While the developers hope to also dedicate 9.23 acres of naturalized area next to Oak Ridge Overlook, they are not seeking credit from the Park District for this plot.


Who will maintain these open spaces?
K. Hovnanian Homes will maintain open areas for approximately three years, at which point the subdivision’s homeowners association and Lisle Park District would take control of their respective areas.


What approvals are needed before developers can break ground?

  • Annexation back into Village of Lisle and rezoning from agricultural use to R-2 single family
  • Subdivision approval by village trustees
  • Planned Unit Development (P.U.D.) to offer two unique lot sizes
  • Park dedication to the Lisle Park District
  • Walking path connectivity agreement with the Green Trails Improvement Association
  • The addition of a proposed right-turn lane at Maple Avenue and Benedictine Parkway will require the cooperation of the developers, Village, and DuPage County
  • Approximately 27 lots fall on the floodplain, and developers will require approvals by FEMA before they may acquire building permits on those lots.
  • Developers are also currently working through an agreement with Benedictine University. BenU reps said that though nothing has been finalized, they are optimistic that both parties will reach a conclusion.


If the project is approved, when will developers break ground? When will the subdivision be “complete?”
Ground could break on the project later this year, depending on the length of the approvals process. Developers are anticipating sales of approximately 40 homes per year, with full construction achieved in three to five years.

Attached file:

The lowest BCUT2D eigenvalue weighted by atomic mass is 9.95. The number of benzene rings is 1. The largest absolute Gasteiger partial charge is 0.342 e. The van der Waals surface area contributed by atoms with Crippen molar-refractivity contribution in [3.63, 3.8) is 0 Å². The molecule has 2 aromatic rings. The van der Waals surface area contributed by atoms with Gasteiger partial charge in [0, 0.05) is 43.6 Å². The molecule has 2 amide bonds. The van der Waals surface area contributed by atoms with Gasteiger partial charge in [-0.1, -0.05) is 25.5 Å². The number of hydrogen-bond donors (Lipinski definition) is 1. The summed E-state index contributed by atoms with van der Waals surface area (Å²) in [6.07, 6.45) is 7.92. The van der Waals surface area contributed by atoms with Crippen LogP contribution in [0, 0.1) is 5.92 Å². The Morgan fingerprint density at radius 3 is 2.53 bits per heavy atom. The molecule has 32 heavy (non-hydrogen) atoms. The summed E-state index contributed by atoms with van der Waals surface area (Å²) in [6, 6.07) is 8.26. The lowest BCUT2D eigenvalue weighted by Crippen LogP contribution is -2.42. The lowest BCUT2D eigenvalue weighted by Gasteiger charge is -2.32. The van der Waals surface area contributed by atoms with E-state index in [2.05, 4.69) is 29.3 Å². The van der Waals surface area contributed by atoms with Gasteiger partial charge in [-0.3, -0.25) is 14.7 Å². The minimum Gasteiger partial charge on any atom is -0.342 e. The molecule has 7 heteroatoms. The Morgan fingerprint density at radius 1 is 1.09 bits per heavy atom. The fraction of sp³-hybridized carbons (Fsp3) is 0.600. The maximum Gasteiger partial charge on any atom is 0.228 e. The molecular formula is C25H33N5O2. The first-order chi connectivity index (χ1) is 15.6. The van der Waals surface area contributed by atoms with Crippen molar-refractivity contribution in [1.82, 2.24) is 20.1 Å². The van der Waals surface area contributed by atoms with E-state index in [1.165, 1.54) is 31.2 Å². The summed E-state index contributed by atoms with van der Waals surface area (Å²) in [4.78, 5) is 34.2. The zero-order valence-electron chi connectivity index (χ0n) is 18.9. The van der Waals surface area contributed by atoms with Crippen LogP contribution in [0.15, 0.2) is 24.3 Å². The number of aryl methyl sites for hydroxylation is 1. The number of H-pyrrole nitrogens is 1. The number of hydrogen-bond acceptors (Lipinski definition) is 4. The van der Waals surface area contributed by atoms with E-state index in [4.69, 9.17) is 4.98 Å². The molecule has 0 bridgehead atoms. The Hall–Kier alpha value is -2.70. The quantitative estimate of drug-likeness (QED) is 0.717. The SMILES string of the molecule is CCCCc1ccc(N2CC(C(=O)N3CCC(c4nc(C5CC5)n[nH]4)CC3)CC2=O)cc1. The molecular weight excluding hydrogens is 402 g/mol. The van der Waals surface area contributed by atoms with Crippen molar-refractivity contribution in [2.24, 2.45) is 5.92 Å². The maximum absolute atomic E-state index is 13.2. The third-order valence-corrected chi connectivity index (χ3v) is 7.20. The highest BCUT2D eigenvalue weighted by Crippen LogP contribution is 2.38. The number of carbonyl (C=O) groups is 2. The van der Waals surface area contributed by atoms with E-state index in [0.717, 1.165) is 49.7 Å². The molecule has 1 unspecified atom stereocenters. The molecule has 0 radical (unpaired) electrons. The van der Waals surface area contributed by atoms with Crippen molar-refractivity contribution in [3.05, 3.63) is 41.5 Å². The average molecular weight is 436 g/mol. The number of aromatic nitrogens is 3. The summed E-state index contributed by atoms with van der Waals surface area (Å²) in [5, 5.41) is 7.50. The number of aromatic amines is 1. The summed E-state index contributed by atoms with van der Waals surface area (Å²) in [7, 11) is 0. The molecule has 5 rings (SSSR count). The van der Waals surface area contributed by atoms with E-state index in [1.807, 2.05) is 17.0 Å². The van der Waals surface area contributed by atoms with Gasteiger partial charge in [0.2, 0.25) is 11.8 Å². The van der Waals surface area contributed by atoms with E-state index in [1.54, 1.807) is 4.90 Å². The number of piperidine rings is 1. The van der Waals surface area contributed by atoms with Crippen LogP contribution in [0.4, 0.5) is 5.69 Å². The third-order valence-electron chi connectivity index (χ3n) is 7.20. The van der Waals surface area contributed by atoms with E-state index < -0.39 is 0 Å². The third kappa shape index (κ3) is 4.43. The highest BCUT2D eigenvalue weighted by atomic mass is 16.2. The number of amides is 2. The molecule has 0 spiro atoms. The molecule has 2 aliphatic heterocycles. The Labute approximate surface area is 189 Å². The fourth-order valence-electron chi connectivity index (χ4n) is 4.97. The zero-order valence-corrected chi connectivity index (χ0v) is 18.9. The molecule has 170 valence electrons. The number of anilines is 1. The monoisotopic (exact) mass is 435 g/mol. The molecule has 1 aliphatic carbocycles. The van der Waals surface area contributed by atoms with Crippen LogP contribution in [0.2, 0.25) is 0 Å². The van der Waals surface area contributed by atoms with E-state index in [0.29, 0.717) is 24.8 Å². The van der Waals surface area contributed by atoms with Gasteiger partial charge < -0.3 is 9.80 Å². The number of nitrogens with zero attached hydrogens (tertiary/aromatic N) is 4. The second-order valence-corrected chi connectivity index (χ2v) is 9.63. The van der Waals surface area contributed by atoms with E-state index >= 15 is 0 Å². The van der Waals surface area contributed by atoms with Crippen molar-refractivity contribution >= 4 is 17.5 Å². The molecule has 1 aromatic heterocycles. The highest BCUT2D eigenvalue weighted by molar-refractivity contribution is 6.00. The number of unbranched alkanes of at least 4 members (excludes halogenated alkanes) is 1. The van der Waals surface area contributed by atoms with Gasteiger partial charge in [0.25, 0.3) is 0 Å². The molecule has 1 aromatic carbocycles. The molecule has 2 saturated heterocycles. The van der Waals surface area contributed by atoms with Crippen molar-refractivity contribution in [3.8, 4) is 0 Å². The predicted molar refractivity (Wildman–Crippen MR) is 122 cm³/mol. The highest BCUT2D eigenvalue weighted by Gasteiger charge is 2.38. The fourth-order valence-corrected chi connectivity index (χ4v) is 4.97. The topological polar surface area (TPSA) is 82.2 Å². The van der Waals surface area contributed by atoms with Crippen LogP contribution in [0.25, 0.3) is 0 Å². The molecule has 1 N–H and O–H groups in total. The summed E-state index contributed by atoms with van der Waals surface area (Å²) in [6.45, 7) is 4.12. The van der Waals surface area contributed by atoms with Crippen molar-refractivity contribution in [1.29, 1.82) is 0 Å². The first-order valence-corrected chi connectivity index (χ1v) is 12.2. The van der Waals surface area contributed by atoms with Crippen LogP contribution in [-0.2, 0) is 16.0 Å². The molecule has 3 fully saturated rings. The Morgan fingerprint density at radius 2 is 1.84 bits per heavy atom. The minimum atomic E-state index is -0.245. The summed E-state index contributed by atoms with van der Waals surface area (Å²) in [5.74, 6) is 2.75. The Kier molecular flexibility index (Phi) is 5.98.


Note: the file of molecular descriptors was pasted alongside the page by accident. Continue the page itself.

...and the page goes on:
Traffic, water retention, and site plans were thoroughly discussed during the public hearing. For reactions from neighbors (including ) and commission members, check back with Patch later today.

Dick March 22, 2012 at 02:01 PM
Live in a floodplain next to the stadium lights at Benidictine?! There will be a high demand for those houses. Yeah, right.
Dick March 22, 2012 at 02:48 PM
Wow, 183 children added to District 203. This subdivision will bump another section of Green Trails to Ranchview within 3 years. Where is D203 going to get another $2,000,000 to educate an additional 183 kids? This property will only generate half the property tax revenue to D203 that it will take to educate the children living here. Answer: Everyone else's taxes go up.
George P April 10, 2012 at 01:45 PM
362 homes for sale in Lisle today. Of this, 122 Lisle homes are in foreclosure - today.
Tedd June 13, 2012 at 12:50 PM
I can not believe that some one wants to start a subdivision in this economy with the housing market still so sluggish. Traffic is bad enough along this stretch of Maple, just about anything built on this land is going to add to it.
Frank F June 20, 2012 at 08:10 PM
Illinois home foreclosure activity rose 29 percent in May compared to the previous month and is 54 percent higher than May of 2011. This project will never get built. Read more: http://www.chicagorealestatedaily.com/article/20120614/CRED03/120619899/illinois-foreclosures-rise-29-in-may#ixzz1yMkMpS6E
George P September 30, 2012 at 09:24 PM
According to the Illinois Municipal League cities collected $92.02 per resident in income tax revenue from the State. That figure is estimated to drop to $73 per resident by fiscal year 2012. So how does a 163 home development with 582 residents provide $1.5M in new income tax revenue to Lisle? Simple, it doesn't. More spin. (582 x $73 = $42,486/year to Lisle)
RG November 30, 2012 at 02:10 AM
This project will bring little tax revenue to the Village of Lisle in the long run. Benedictine should of bought the land years ago for future development of their campus. The Village Board is foolish to approve such an Annex Agreement.